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Cornell Builds Anti-Drowning Fence
Posted By Dan Haley On August 15, 2008 @ 2:50 am In Uncategorized | 6 Comments
Cornell erected a fence blocking access to the popular Fall Creek Gorge swimming hole earlier this week. The fence is part of the university’s reaction to rising sophomore Doug Lowe’s tragic death at the beginning of the summer. While not enough students are around to get angry about their swimming hole being closed, Cornell blog MetaEzra is up in arms.
The policy may seem reasonable when taken at face value, but you have to realize the University is reneging on a tradition of openness and responsibility that has lasted for close to one hundred and fifty years. If I am getting up in arms about the development, it is because I see the fencing as a symbol for what is being lost on Cornell’s campus — Cornell’s very soul.
This must have been a really sweet swimming hole. MetaEzra’s Matthew Nagowski goes on to explain the difference between a Cornell education and whatever it is you get over at other schools.
Cornell has never been an institution of in loco parentis and as a former Cornell professor of mine (now at Michigan State) once so aptly put it, if I wanted my hand held for four years I would have attended Williams or Notre Dame.
Are you calling into question the manly character of Williams, the manliest of the northeastern liberal arts colleges? Oh, this will not stand, Nagowski! After the jump, Cornell explains the reasoning behind the fence.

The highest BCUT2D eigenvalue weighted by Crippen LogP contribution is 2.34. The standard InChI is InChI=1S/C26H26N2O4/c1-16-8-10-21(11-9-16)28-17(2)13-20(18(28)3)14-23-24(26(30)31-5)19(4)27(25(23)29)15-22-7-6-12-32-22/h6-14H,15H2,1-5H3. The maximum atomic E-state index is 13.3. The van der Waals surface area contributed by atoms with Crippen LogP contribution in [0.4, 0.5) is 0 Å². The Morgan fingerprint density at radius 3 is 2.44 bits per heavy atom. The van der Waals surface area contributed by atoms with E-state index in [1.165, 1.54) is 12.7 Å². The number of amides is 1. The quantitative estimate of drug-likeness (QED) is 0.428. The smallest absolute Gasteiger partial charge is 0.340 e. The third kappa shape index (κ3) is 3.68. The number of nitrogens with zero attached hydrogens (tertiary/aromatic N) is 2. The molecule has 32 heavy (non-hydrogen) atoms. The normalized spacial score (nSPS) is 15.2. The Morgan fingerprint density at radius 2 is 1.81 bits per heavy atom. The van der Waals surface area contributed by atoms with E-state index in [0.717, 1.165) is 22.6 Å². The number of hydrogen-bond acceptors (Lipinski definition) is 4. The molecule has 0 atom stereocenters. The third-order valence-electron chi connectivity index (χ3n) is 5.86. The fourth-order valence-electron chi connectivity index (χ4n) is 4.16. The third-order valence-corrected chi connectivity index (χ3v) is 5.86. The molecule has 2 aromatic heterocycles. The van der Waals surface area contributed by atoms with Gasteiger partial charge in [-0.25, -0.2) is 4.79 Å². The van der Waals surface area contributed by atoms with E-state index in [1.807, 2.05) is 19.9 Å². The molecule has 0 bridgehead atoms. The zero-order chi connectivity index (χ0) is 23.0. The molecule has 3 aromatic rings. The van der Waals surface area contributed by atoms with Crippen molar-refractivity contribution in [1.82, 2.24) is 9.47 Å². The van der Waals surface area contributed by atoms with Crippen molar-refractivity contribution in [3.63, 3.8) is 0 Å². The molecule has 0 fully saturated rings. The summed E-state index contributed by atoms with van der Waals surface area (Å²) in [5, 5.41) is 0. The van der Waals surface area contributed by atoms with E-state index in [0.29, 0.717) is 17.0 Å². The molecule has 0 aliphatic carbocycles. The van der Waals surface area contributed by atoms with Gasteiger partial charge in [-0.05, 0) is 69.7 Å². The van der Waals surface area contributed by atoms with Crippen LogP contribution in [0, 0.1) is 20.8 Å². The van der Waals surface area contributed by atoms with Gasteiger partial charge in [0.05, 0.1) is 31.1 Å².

MetaEzra reports that Simeon Moss, ’73, said the fence was built to promote safety or encourage good decisions or something along those lines. Moss goes on to say:
We’ve been working diligently to communicate to our community on this issue — such as developing and distributing a gorge-safety brochure that also is posted online posted online and participating in a task force led by the city to develop strategies to improve communications and programs related to safety in the gorges — but we haven’t been as successful as we’d like to have been. Our objective is not to keep students, or others, out of the gorge for any extended period of time, but to address concerns raised by members of the Cornell community who believe that more should be done to communicate the dangers that the gorges may pose to students, faculty, staff and visitors who may not have an appreciation of those dangers.
I really want one of these gorge safety brochures.
As I’ve been writing this post, a question keeps gnawing at me: can’t you just climb over the fence? Look at the picture above. It’s not a big fence. And even if it were a big fence, you could probably climb over it. Providing this thought doesn’t occur to anyone else, Moss and company has conceived a foolproof swimming-prevention plan.
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